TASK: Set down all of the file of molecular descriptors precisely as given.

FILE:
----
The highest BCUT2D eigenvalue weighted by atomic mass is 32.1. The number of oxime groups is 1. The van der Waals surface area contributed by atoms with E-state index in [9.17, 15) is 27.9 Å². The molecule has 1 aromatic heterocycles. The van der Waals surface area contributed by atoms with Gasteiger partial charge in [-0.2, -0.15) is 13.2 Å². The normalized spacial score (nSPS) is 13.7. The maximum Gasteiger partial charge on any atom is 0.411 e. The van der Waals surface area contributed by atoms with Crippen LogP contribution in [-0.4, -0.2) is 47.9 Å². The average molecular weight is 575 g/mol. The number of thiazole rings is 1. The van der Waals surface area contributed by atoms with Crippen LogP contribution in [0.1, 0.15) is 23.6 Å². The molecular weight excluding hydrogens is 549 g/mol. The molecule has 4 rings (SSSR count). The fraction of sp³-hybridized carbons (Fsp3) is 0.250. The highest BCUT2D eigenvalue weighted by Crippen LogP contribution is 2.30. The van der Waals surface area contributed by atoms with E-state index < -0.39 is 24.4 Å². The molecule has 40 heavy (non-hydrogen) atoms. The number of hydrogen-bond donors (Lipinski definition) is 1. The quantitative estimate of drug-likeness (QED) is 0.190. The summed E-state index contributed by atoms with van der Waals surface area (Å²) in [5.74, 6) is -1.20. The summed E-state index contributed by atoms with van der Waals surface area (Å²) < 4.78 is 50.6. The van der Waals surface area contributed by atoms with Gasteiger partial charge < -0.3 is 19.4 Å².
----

The highest BCUT2D eigenvalue weighted by atomic mass is 32.1. The number of oxime groups is 1. The van der Waals surface area contributed by atoms with E-state index in [9.17, 15) is 27.9 Å². The molecule has 1 aromatic heterocycles. The van der Waals surface area contributed by atoms with Gasteiger partial charge in [-0.2, -0.15) is 13.2 Å². The normalized spacial score (nSPS) is 13.7. The maximum Gasteiger partial charge on any atom is 0.411 e. The van der Waals surface area contributed by atoms with Crippen LogP contribution in [-0.4, -0.2) is 47.9 Å². The average molecular weight is 575 g/mol. The number of thiazole rings is 1. The van der Waals surface area contributed by atoms with Crippen LogP contribution in [0.1, 0.15) is 23.6 Å². The molecular weight excluding hydrogens is 549 g/mol. The molecule has 4 rings (SSSR count). The fraction of sp³-hybridized carbons (Fsp3) is 0.250. The highest BCUT2D eigenvalue weighted by Crippen LogP contribution is 2.30. The van der Waals surface area contributed by atoms with E-state index < -0.39 is 24.4 Å². The molecule has 40 heavy (non-hydrogen) atoms. The number of hydrogen-bond donors (Lipinski definition) is 1. The quantitative estimate of drug-likeness (QED) is 0.190. The summed E-state index contributed by atoms with van der Waals surface area (Å²) in [5.74, 6) is -1.20. The summed E-state index contributed by atoms with van der Waals surface area (Å²) < 4.78 is 50.6. The van der Waals surface area contributed by atoms with Gasteiger partial charge < -0.3 is 19.4 Å².